As the saying goes, home is where the heart is. But just how does one go about building a home in the first place? Find out some fun facts about this detailed process by taking the quiz.
A foundation needs about four weeks to fully cure, depending on the weather.
Contractors coordinate the building process of a home, making sure it's built on time and on budget, but they'll usually hire subcontractors who specialize in areas like plumbing and roofing to complete certain aspects of a home.
While technically all three are studs, the one that applies to home construction is the third one. Studs give a house's walls strength, and anyone who's ever tried to hang up something heavy knows how important studs are -- they provide a more secure anchor than the drywall in between.
Plywood, and the similar product OSB (orientated strand board), is used in flooring, walls and roofs. It's important because it's very rigid, less prone to warping or shrinking and relatively low in cost.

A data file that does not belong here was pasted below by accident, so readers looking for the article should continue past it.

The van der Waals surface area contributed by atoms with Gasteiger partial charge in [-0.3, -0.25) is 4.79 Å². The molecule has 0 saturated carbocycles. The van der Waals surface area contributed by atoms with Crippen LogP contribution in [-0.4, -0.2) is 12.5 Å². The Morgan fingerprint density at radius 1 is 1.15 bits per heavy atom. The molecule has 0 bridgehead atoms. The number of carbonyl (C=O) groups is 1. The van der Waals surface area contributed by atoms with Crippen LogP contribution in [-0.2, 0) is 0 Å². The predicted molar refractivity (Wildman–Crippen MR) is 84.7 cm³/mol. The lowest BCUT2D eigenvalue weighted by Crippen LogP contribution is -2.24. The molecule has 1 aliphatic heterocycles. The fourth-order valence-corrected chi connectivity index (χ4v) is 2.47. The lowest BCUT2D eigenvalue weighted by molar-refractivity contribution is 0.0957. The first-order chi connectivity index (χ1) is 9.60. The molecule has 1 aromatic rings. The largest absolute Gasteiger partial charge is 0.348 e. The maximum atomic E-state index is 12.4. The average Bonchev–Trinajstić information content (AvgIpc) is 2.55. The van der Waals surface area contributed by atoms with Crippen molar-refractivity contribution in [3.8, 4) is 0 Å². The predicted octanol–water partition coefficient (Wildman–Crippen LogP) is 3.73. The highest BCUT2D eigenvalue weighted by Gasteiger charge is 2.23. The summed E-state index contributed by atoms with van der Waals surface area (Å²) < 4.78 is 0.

Trusses are prefabricated triangular wooden roof supports that come in a variety of configurations, such as M truss, scissors truss and gable truss. They're preferred by builders because they're very strong, they transmit weight to the main load-bearing outer walls and they can be installed quickly. Trusses are also customizable and less expensive than any alternatives.
While the construction workers may have had a long day, they'll have to go to their own homes to take a bath. Filling a bathtub right after it's put into place helps make sure it doesn't cause any damages (like cracking tiles or walls) the first time it's used by the new homeowner.
Those bends, commonly called P-traps, block sewer gases from coming up through the plumbing. They usually have U-, J- or S-shaped portions which work by holding a pool of water and that doesn't let the gases pass.
The soffit is the part of the house where the roof overhangs the walls. It's parallel to the roof and perforated so air can flow into the attic and ventilate it.
Insulation keeps a house warmer in the winter and cooler in the summer by helping to prevent heat transferring in and out of the house.
A punch list details any problems that remain to be fixed. When a house reaches the brink of completion, items on the final punch list -- which may include a faulty electrical outlet, for example -- are addressed by their respective subcontractors. After that, the house is ready for its new owners.